the Special Forces, Sayeret-Matka. In September 2003,
twenty-seven air force pilots, including Brigadier-General
Yiftah Spector, a hero of the 1967 war, announced they had
refused to carry out 'illegal and immoral' raids 'on civilian
population centres'. The majority are young conscripts who must
serve three years with the military. Their organisation is
'Courage to Refuse'.
I spent an afternoon with one of them, former Sergeant Ishai
Rosen-Zvi, an orthodox Jew. We met in a Tel Aviv park, away from
unfriendly eyes. I asked him what had made him a 'refusenik'.61
'It took me longer than I wish to think. When I arrived in Gaza
with my unit, I could see what we were doing was horrible, but I
did my job; I felt uneasy and embarrassed, but I did my job. On
leave, at home, I never talked about it; I became a kind of
Jekyll and Hyde character. Then I began to realise I was on the
wrong side of the checkpoint, the roadblock we had to man day
after day. The real story of the occupation is there at the
roadblocks. Your job there is nothing, you stand around, and you
think that if you could phone home, you would say, "This is
boring." Then it dawns on you what this nothingness really is.
It is keeping thousands of people in frustration, in
humiliation, in hunger, in anger.
'Imagine it. You are standing there and it's five in the
morning, and you see their eyes - some of the people could be my
grandfather - and you glimpse the humiliation and the hatred.
You want to take them aside and say, "Look, I'm a good guy; I've
got nothing against you." But of course that has no point. For
them, you are the occupation. And +nobody+ gives you their
liberty for nothing.'
I said, 'The government insists the roadblocks are there to stop
the suicide bombers coming.'
'The roadblocks were there thirty-five years before suicide
bombing began. They are there to control, always control.'
'Did Palestinians waiting under your control ever want to debate
this with you?'
'You have all the power; they have no power. You can, at any
moment, take their ID, and then they have nothing, because
without ID, they can be arrested at any time. So they take no
risks; they don't debate; they may even be deferential, but
that's not how they are in their hearts.'
'How do other Israelis regard you, people you meet every day,
who know you are a refusenik?'
'Some look on me as an extreme leftist, which is funny, because
I am a religious person. For them, the whole question of
morality doesn't come into it; they think I am twisted in the
head. One of my best friends told me, "OK, it's a stupid war,
but it's a war, and we've got to fight it."'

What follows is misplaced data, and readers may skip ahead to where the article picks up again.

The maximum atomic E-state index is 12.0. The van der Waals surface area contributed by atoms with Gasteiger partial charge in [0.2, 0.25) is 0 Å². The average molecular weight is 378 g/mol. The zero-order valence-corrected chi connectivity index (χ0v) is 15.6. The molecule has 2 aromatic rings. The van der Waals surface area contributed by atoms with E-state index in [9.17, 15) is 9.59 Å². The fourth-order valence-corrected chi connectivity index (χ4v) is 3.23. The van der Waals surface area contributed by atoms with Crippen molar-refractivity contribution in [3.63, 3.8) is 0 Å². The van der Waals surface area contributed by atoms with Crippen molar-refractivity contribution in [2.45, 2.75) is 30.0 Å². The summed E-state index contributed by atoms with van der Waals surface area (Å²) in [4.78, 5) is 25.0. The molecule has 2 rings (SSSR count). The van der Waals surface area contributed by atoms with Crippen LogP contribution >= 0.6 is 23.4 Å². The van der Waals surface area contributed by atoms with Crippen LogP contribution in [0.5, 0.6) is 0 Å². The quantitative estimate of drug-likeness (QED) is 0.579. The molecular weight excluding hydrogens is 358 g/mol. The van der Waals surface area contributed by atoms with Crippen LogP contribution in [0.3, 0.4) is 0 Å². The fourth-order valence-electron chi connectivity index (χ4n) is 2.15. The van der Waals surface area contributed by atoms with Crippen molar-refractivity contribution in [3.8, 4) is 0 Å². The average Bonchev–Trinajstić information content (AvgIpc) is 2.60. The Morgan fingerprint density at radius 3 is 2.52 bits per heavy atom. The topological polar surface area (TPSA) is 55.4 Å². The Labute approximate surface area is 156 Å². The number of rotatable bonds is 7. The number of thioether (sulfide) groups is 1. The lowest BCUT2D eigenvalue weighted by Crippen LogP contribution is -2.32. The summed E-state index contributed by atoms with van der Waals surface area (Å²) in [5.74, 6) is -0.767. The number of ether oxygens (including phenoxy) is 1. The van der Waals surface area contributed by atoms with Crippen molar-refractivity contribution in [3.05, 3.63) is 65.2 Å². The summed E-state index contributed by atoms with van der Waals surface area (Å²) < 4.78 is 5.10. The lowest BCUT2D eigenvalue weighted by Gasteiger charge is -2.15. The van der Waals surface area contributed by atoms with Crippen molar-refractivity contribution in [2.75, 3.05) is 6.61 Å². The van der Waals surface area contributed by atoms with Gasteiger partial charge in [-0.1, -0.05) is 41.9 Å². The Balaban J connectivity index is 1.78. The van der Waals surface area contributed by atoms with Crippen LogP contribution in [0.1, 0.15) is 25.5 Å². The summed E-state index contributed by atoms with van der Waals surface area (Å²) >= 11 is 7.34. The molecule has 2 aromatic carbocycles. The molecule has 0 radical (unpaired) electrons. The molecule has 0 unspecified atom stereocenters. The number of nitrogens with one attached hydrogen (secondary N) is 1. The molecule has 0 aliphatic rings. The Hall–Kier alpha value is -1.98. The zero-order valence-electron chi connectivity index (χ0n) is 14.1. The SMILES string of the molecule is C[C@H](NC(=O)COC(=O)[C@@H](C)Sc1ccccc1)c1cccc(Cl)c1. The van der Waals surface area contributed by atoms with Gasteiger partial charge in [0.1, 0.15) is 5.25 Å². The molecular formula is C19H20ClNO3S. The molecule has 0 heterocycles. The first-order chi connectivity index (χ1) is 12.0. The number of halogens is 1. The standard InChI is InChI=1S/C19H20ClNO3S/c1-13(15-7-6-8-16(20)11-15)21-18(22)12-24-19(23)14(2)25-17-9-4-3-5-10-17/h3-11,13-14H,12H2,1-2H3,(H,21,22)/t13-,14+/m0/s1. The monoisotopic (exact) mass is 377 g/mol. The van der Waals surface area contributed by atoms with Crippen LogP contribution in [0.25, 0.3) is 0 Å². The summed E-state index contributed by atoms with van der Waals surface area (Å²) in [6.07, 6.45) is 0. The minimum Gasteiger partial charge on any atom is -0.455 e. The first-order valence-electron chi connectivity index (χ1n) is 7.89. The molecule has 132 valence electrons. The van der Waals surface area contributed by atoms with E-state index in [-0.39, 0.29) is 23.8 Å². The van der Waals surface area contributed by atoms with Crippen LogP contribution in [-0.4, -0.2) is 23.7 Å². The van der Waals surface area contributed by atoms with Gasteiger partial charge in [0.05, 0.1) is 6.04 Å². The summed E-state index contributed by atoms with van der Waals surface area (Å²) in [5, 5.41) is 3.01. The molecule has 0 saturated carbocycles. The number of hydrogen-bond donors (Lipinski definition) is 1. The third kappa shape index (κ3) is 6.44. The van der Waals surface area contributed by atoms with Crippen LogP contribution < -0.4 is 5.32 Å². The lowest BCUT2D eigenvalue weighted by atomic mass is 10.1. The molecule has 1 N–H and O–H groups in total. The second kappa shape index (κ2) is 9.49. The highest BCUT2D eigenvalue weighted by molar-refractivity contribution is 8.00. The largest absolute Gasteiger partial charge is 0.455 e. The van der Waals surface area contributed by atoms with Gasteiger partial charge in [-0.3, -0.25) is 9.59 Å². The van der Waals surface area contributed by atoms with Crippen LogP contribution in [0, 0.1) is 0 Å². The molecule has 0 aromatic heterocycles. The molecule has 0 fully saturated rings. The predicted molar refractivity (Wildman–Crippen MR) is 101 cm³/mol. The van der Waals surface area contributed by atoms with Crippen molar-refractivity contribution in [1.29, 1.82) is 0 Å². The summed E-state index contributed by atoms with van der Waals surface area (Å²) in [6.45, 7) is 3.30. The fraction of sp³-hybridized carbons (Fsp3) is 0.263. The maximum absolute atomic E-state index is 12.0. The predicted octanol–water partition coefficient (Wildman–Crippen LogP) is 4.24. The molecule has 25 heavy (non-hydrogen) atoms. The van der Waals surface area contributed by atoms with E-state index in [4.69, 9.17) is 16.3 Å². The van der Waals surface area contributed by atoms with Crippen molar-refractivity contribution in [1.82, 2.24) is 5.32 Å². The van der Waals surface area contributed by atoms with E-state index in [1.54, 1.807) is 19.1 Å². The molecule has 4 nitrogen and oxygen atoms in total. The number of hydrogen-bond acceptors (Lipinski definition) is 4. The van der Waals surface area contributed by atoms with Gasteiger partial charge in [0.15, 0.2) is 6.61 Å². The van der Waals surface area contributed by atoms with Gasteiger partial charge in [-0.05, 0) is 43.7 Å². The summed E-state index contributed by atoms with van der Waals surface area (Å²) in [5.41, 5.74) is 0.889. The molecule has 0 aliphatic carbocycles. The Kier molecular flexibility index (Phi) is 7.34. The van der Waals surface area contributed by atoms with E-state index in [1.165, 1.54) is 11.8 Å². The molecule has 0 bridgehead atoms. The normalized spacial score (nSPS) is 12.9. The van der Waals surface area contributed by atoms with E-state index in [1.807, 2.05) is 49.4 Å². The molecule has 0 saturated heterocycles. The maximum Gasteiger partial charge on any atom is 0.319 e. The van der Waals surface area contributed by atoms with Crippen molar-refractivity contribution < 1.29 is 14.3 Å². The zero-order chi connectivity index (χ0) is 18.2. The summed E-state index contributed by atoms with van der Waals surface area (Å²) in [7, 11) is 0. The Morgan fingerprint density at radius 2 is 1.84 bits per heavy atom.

'And your family?'
'We don't talk about it, or we try not to. My wife is speaking
all the time about other things, because it's too hard...'
'So you've done this on your own?'
'Yes. I am alone on this.'
'What is the price you've paid?'
'I am no hero, believe me. I am a hurt person; I am hurt when I
am in the market and someone I don't know says, "I read in the
newspaper what you've done. It's horrible. People like you are
ruining our country." That is like a knife attack and I am
plunged into a personal battle in my head and heart; how do I
'You mean you have to keep explaining it to yourself?'
'Yes, yes, and not just explain; I have to reassure myself. I
have to say, "Ishai, you are +not+ a traitor." It is hard saying
this to yourself, on your own.'
'What do you say to those Jewish people abroad who associate
criticism of Israel with anti-Semitism?'
'Well, this is a huge bluff. It is the worst kind of propaganda.
Jewish people in Britain, all over the world, who play this game
of bluff are perpetuating the occupation and all its horrors.
They should not contribute to such a device that desecrates the
memory of Jewish suffering, and use it to justify the oppression
of another people. It is profane.'
'What would you like to say to your compatriots?'
'I would like to say they should think hard about patriotism,
because criticising our government on this issue is the +only+
patriotic thing we have left.'
John Pilger's new book,
" (Bantam Press,
2006;) has just been published.
Containing chapters on Diego Garcia, Palestine, India, South
Africa and Afghanistan, it is a devastating indictment of brutal
state-corporate power, and a heartening account of how people
around the world are challenging that power.